Swarms of robots that use electromagnetic forces to cling together and assume different shapes are being developed by US researchers.
The grand goal is to create swarms of microscopic robots capable of morphing into virtually any form by clinging together.
Seth Goldstein, who leads the research project at Carnegie Mellon University, Pittsburgh, in the US, admits this is still a distant prospect.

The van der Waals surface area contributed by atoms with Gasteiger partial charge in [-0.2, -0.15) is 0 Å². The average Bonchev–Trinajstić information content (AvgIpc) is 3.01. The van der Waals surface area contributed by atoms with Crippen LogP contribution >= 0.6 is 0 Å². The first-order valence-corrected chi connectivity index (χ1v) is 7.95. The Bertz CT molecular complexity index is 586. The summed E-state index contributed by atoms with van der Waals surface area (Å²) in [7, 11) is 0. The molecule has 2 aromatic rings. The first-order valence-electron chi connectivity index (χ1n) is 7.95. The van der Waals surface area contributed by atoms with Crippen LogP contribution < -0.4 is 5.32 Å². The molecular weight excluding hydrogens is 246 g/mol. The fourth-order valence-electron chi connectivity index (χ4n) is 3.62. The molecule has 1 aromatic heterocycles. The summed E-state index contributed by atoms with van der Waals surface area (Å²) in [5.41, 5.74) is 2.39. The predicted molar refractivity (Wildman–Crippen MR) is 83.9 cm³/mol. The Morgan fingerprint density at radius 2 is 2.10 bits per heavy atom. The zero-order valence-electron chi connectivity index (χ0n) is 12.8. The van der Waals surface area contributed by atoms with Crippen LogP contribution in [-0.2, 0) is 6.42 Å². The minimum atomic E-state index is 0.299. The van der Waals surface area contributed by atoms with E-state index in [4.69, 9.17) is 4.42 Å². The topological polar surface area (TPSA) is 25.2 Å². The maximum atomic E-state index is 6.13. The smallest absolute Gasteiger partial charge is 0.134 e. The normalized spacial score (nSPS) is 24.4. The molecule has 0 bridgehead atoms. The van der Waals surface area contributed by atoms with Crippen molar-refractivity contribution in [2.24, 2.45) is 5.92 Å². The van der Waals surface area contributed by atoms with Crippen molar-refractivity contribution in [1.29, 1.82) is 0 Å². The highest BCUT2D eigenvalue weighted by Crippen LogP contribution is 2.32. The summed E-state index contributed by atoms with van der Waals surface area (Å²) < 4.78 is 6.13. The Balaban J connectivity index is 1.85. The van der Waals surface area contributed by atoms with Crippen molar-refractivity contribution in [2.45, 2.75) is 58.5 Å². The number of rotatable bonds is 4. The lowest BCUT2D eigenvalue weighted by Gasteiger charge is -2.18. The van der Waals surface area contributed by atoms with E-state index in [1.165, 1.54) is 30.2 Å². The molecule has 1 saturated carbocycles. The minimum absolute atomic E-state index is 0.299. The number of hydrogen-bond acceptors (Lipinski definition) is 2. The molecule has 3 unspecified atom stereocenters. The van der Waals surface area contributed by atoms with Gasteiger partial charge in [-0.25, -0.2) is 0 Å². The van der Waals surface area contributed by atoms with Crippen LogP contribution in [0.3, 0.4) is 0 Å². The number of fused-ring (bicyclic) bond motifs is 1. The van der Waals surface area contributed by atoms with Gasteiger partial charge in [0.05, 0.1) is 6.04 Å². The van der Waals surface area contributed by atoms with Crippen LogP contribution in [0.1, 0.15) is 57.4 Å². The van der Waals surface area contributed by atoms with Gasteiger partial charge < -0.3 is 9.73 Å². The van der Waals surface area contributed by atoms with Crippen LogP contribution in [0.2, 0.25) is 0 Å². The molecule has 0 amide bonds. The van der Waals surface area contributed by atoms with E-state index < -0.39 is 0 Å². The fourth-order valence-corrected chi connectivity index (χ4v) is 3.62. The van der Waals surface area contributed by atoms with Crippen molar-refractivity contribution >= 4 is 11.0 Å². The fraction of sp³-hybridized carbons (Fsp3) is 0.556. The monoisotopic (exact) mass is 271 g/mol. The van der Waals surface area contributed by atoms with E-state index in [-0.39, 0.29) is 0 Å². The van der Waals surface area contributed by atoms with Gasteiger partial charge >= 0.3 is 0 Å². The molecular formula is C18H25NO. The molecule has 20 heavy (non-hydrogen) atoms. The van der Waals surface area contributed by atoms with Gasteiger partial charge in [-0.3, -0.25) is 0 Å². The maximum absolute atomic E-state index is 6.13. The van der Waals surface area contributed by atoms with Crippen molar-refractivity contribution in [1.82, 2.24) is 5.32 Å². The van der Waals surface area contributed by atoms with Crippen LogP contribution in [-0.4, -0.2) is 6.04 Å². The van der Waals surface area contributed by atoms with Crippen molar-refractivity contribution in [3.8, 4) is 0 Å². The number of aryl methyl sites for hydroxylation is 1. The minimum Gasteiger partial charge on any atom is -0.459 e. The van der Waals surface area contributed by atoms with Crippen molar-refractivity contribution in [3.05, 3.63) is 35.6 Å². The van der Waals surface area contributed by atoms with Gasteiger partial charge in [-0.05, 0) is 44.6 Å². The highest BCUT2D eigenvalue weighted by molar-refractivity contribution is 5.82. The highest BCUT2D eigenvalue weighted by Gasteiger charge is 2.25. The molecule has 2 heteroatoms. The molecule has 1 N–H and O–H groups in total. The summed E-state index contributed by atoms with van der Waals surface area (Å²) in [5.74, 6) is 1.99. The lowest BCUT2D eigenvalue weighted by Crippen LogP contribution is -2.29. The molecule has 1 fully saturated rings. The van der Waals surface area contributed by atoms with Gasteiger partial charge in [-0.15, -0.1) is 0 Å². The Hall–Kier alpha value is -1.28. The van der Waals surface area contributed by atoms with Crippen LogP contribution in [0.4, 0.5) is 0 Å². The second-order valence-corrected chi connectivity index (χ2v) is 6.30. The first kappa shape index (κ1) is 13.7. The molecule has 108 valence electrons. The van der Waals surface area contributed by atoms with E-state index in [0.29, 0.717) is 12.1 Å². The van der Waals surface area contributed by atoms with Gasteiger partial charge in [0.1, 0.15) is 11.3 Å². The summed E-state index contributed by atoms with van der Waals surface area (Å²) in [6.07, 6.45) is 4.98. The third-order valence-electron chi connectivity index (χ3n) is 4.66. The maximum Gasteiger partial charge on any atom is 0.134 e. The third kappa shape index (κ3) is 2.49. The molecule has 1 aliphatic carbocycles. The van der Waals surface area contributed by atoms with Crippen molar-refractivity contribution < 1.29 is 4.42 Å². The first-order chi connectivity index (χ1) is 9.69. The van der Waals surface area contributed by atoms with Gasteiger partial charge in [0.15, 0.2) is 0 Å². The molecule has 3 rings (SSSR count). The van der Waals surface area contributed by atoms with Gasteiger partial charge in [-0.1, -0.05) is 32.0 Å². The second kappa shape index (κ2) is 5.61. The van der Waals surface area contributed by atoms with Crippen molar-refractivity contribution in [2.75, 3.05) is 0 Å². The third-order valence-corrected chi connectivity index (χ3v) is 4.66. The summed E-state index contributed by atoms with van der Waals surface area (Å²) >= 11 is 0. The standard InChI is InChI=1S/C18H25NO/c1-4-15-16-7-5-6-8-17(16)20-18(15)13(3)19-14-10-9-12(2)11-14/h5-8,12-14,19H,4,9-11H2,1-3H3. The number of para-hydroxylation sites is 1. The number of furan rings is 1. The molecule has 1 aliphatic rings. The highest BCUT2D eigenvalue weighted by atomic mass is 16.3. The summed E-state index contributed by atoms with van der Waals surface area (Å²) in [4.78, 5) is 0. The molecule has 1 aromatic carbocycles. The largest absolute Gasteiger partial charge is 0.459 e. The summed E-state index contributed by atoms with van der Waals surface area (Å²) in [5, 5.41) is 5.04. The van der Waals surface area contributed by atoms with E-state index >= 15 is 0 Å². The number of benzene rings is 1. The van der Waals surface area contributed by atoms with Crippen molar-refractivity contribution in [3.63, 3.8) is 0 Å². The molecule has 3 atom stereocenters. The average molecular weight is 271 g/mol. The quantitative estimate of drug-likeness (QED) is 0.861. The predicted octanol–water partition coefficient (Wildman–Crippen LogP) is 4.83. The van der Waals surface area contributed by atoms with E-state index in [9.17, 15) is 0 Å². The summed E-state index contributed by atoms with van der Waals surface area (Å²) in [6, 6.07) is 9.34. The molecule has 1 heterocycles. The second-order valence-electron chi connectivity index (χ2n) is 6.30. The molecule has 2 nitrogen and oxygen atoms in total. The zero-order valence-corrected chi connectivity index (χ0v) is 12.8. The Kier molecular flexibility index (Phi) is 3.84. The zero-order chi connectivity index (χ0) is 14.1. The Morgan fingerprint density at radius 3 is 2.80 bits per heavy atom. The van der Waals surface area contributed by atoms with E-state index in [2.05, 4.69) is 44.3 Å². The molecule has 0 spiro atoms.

However, his team is using simulations to develop control strategies for futuristic shape-shifting, or "claytronic", robots, which they are testing on small groups of more primitive, pocket-sized machines.
These prototype robots use electromagnetic forces to manoeuvre themselves, communicate